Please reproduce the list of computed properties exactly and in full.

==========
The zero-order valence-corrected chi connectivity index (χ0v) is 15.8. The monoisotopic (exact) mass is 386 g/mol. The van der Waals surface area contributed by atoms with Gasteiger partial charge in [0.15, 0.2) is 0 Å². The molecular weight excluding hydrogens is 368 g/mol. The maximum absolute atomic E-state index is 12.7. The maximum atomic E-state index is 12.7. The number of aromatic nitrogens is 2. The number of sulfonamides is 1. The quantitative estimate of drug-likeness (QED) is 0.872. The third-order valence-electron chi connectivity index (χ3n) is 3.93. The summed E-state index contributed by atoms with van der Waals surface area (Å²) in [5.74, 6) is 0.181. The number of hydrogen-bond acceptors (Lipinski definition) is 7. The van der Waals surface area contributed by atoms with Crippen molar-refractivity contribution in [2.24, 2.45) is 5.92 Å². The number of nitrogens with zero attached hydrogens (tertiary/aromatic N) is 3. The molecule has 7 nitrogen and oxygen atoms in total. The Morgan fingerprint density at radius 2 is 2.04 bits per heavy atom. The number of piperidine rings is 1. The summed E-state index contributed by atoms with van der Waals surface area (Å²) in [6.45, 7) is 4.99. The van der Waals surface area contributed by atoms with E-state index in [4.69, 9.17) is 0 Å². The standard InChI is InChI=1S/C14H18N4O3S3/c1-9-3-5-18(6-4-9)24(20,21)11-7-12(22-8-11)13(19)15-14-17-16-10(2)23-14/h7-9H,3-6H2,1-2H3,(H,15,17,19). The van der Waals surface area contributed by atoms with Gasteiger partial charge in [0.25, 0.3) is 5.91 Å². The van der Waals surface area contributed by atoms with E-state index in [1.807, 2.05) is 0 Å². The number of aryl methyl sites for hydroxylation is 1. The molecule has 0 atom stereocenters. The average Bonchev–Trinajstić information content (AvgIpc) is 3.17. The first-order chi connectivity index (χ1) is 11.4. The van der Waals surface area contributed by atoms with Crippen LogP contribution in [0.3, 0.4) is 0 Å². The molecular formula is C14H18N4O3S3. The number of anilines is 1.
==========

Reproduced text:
The zero-order valence-corrected chi connectivity index (χ0v) is 15.8. The monoisotopic (exact) mass is 386 g/mol. The van der Waals surface area contributed by atoms with Gasteiger partial charge in [0.15, 0.2) is 0 Å². The molecular weight excluding hydrogens is 368 g/mol. The maximum absolute atomic E-state index is 12.7. The maximum atomic E-state index is 12.7. The number of aromatic nitrogens is 2. The number of sulfonamides is 1. The quantitative estimate of drug-likeness (QED) is 0.872. The third-order valence-electron chi connectivity index (χ3n) is 3.93. The summed E-state index contributed by atoms with van der Waals surface area (Å²) in [5.74, 6) is 0.181. The number of hydrogen-bond acceptors (Lipinski definition) is 7. The van der Waals surface area contributed by atoms with Crippen molar-refractivity contribution in [2.24, 2.45) is 5.92 Å². The number of nitrogens with zero attached hydrogens (tertiary/aromatic N) is 3. The molecule has 7 nitrogen and oxygen atoms in total. The Morgan fingerprint density at radius 2 is 2.04 bits per heavy atom. The number of piperidine rings is 1. The summed E-state index contributed by atoms with van der Waals surface area (Å²) in [6.45, 7) is 4.99. The van der Waals surface area contributed by atoms with E-state index in [4.69, 9.17) is 0 Å². The standard InChI is InChI=1S/C14H18N4O3S3/c1-9-3-5-18(6-4-9)24(20,21)11-7-12(22-8-11)13(19)15-14-17-16-10(2)23-14/h7-9H,3-6H2,1-2H3,(H,15,17,19). The van der Waals surface area contributed by atoms with Gasteiger partial charge in [0.25, 0.3) is 5.91 Å². The van der Waals surface area contributed by atoms with E-state index in [1.807, 2.05) is 0 Å². The number of aryl methyl sites for hydroxylation is 1. The molecule has 0 atom stereocenters. The average Bonchev–Trinajstić information content (AvgIpc) is 3.17. The first-order chi connectivity index (χ1) is 11.4. The van der Waals surface area contributed by atoms with Crippen LogP contribution in [0.3, 0.4) is 0 Å². The molecular formula is C14H18N4O3S3. The number of anilines is 1.